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New platforms build medical bridges

China Daily USA | Updated: 2017-12-06 12:31

After the Chinese government outlined its next 15-year healthcare plan and threw much weight behind disease prevention and clinical research, the world's two biggest economies need to initiate more collaboration to benefit their people.

Medical industry observers, practitioners and watchdogs, as well as technology and innovation forces, are joining hands to push forward US-China communication in the healthcare sector.

When Marc Shuman, professor of urology at UC San Francisco, joined MORE Health, a Silicon Valley-based medical startup, as its chief medical officer, he did not foresee how his more than 20 years of expertise in cancer treatment would benefit patients in China.

There are about 3.4 million Chinese diagnosed with cancer each year, of whom about 2.1 million will not survive. That fatality rate accounts for 24 percent of the total cancer deaths in the world. The five-year survival rate of cancer patients in China is only about 30 percent, much lower than America's rate of 60 percent.

During her visit to the Center for Strategic and International Studies in Washington DC in September, Vice-Premier Liu Yandong addressed a China-US workshop on health cooperation and said Chinese people's longing for a better life and a high standard of medical and healthcare are inalienable components of the Chinese Dream.

Liu vowed to deepen China-US healthcare cooperation by improving the level of institutionalization of health exchanges and cooperation at all levels, teaming up to tackle global health challenges, upgrade innovative medical cooperation and focus on public health needs.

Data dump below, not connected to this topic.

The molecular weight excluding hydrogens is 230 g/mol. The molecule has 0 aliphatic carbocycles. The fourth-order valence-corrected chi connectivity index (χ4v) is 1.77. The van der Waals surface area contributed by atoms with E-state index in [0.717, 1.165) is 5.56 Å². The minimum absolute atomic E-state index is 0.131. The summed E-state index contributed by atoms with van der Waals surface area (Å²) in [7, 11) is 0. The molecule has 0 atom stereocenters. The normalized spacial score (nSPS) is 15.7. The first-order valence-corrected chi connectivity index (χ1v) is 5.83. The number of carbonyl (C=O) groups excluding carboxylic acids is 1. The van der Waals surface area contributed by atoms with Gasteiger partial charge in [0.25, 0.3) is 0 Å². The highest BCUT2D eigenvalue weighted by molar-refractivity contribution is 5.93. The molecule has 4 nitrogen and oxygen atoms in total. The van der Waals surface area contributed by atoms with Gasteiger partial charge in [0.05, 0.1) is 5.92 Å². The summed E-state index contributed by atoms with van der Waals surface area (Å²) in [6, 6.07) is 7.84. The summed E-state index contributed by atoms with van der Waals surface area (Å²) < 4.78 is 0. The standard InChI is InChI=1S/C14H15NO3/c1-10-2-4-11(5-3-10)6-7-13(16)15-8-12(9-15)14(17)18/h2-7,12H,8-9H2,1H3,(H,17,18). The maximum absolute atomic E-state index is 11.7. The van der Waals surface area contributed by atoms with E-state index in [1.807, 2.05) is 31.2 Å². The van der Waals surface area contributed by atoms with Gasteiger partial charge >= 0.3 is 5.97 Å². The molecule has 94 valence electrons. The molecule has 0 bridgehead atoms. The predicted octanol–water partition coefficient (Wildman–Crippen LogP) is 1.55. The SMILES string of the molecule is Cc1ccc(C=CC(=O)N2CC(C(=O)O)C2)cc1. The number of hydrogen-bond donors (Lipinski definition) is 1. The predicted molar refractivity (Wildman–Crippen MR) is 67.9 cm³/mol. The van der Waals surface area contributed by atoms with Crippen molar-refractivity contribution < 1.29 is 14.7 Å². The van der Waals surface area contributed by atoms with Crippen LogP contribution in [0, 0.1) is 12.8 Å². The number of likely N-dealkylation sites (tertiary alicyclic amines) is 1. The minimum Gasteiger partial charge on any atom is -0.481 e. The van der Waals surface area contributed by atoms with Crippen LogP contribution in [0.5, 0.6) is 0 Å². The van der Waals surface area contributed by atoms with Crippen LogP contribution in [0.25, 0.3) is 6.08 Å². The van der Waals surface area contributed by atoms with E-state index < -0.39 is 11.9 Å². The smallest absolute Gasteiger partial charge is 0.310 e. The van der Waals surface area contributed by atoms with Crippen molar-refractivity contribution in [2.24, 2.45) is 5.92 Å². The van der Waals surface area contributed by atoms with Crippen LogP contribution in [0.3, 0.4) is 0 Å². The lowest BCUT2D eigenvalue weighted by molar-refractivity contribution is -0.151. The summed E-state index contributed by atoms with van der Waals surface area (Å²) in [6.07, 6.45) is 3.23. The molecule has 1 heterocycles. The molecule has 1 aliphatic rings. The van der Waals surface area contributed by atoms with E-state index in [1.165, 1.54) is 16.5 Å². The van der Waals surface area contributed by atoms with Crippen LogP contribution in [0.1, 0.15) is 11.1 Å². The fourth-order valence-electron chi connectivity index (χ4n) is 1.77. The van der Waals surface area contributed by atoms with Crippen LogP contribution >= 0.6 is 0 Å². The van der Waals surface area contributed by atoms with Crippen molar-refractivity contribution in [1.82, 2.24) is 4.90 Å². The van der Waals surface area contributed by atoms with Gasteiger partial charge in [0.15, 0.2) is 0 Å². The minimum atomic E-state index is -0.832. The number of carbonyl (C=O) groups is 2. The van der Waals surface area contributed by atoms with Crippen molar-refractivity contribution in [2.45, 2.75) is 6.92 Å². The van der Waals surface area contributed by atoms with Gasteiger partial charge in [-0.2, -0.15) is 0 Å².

Pushing for cutting-edge technologies and striving to achieve breakthroughs in the prevention and early treatment of chronic non-communicable diseases such as cardiovascular diseases and tumors are further goals.

Platforms such as MORE Health established over the years make possible people-to-people exchanges on health issues.

"We practitioners are very upset to see patients die due to a lack of specific training, education and professional outpatient care," said Han Xiaodi, a neurosurgeon and vice-president at the Beijing Puhua International Hospital, which is affiliated with Beijing Tiantan Hospital.

Han led his team to San Francisco this week to sign a contract with MORE Health to expand medical cooperation.

"China's medical know-how has developed significantly," Shuman said. "Patients can get most treatments in China, but there are certain medications for cancer either not available in the country or that haven't been approved by authorities, and the doctors are not familiar with those newly approved medications."

Through MORE Health's platform, Shuman is able to work with top doctors in the US to consult with patients and counterparts in China and elsewhere to seek alternative treatment in the US.

"They either don't respond to the treatments they get in China or they want more successful treatments," said Shuman.

Han said MORE Health helped his hospital introduce the Tumor Treating Fields (TTF) method, the first of its kind in China, from the US.

With TTF, mild electrical fields pulse through the skin of the scalp and interrupt cancer cells' ability to divide, said Han. Studies have shown its effectiveness in slowing the growth of primary cerebral tumors with an increase in survival, usually with very minor side effects.

"Our patient has become the first beneficiary to receive TTF treatment in China with quality of life being greatly improved," he added. "There was no pain, nausea, fatigue or diarrhea, none of those typical symptoms of chemotherapy and radiation.

"We are eying introduction of more cutting-edge technology and innovative treatment solutions of this kind," said Han.

As the estimated yearly expenditure on healthcare will surpass $1 trillion in China in 2020, the market for China-US cooperation in the medical sector is also lucrative.

Contact the writer at junechang@chinadailyusa.com.

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